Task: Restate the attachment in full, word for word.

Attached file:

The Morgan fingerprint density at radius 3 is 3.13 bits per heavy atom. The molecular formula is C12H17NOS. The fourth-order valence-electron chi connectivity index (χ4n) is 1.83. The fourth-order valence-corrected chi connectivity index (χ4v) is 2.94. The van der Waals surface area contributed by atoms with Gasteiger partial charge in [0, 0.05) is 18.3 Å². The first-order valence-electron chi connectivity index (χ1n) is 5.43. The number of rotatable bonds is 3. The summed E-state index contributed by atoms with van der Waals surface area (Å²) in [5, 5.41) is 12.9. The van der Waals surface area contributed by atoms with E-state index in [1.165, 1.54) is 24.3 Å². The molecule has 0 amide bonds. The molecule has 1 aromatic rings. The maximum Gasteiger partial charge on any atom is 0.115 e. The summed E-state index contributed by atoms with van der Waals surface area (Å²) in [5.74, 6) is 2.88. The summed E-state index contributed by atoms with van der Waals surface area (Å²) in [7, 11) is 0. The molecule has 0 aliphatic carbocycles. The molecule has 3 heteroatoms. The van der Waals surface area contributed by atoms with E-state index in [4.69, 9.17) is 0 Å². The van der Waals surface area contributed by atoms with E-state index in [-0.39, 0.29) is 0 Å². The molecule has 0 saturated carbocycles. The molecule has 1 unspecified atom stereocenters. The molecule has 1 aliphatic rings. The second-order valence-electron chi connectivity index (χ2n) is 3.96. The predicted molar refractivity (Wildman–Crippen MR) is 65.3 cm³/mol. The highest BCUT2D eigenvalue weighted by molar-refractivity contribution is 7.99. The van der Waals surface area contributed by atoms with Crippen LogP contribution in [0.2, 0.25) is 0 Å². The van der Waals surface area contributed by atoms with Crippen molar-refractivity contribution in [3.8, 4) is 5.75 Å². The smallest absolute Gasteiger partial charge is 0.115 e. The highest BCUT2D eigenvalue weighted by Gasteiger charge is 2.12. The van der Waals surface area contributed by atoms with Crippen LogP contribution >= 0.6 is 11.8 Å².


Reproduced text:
The Morgan fingerprint density at radius 3 is 3.13 bits per heavy atom. The molecular formula is C12H17NOS. The fourth-order valence-electron chi connectivity index (χ4n) is 1.83. The fourth-order valence-corrected chi connectivity index (χ4v) is 2.94. The van der Waals surface area contributed by atoms with Gasteiger partial charge in [0, 0.05) is 18.3 Å². The first-order valence-electron chi connectivity index (χ1n) is 5.43. The number of rotatable bonds is 3. The summed E-state index contributed by atoms with van der Waals surface area (Å²) in [5, 5.41) is 12.9. The van der Waals surface area contributed by atoms with E-state index in [1.165, 1.54) is 24.3 Å². The molecule has 0 amide bonds. The molecule has 1 aromatic rings. The maximum Gasteiger partial charge on any atom is 0.115 e. The summed E-state index contributed by atoms with van der Waals surface area (Å²) in [5.74, 6) is 2.88. The summed E-state index contributed by atoms with van der Waals surface area (Å²) in [7, 11) is 0. The molecule has 0 aliphatic carbocycles. The molecule has 3 heteroatoms. The van der Waals surface area contributed by atoms with E-state index in [4.69, 9.17) is 0 Å². The van der Waals surface area contributed by atoms with E-state index in [-0.39, 0.29) is 0 Å². The molecule has 0 saturated carbocycles. The molecule has 1 unspecified atom stereocenters. The molecule has 1 aliphatic rings. The second-order valence-electron chi connectivity index (χ2n) is 3.96. The predicted molar refractivity (Wildman–Crippen MR) is 65.3 cm³/mol. The highest BCUT2D eigenvalue weighted by molar-refractivity contribution is 7.99. The van der Waals surface area contributed by atoms with Crippen LogP contribution in [0.2, 0.25) is 0 Å². The van der Waals surface area contributed by atoms with Crippen molar-refractivity contribution in [3.8, 4) is 5.75 Å². The smallest absolute Gasteiger partial charge is 0.115 e. The highest BCUT2D eigenvalue weighted by Gasteiger charge is 2.12. The van der Waals surface area contributed by atoms with Crippen LogP contribution >= 0.6 is 11.8 Å².